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Let’s just say it’s the one describing
her father’s recent illness, how just before his fever broke
his cough morphed into the sound of a steam engine
hauling tourists up the two percent grade
for one last glimpse at fall’s fading colors,

or maybe a request for money to repair her car,
the one her friend borrowed, crashing it
into a utility pole and breaking her leg
after trying to tune the radio from Country
to Rock—or was it vice versa?—

or perhaps an invitation to join the prayer chain
that her new, so-called friends recommended after discovering
her inability to make a financial contribution,
her checking account needing some kind of assistance
to grow from red to black,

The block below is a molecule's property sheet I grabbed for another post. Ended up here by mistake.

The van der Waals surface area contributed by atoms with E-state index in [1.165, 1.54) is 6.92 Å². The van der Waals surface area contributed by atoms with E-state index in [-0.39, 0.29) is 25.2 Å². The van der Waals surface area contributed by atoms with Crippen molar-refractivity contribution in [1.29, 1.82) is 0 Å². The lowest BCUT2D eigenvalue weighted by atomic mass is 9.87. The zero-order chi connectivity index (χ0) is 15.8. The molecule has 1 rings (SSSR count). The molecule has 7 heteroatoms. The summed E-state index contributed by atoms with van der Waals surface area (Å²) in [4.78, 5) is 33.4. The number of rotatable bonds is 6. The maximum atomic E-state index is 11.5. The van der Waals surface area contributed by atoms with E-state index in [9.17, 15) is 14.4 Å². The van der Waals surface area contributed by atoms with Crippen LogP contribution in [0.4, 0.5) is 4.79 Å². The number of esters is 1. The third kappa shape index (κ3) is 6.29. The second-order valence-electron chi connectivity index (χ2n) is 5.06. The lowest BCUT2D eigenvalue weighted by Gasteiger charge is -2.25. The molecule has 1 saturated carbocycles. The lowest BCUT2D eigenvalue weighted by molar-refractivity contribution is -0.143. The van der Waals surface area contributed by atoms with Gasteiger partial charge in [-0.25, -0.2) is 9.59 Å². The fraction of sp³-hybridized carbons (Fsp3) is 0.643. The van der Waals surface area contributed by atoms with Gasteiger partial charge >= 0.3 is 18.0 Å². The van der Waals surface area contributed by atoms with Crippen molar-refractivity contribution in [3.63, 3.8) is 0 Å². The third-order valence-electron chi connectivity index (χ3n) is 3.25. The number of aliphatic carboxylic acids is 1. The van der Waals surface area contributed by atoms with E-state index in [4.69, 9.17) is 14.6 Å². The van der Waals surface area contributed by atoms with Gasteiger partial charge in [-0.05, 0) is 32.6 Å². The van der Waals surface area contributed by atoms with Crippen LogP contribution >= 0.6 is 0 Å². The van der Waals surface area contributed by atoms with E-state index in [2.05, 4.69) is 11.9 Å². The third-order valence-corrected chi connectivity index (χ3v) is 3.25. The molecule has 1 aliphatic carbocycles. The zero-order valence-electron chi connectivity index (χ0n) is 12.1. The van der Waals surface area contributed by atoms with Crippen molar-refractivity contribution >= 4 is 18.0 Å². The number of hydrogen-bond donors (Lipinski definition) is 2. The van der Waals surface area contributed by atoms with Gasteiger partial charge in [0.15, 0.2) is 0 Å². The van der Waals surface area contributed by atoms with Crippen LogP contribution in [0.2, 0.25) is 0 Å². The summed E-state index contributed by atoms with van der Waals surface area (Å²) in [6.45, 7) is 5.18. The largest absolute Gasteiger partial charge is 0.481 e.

or a plea to help pay for her cousin’s
prescription meds, the ones he can no longer afford
since his job and budget were downsized—
cut down with those of many others
to pay for the CEO’s retirement,

or maybe word of the warm spell
bringing rain and wind, the combo toppling
her neighbor’s dying oak—severely topped
just a year or so ago—and collapsing
the newly installed greenhouse like an umbrella,

that is, the message that was never written—
or at least never sent.

Charles Thomas lives in Tennessee. Borderlands: Texas Poetry Review, Poem, San Pedro River Review, Poetry New Zealand, Spoon River Poetry Review, Friends Journal, WorshipWeb of the Unitarian Universalist Association, and Remington Review have published other poems of his. He plans to self-publish a collection.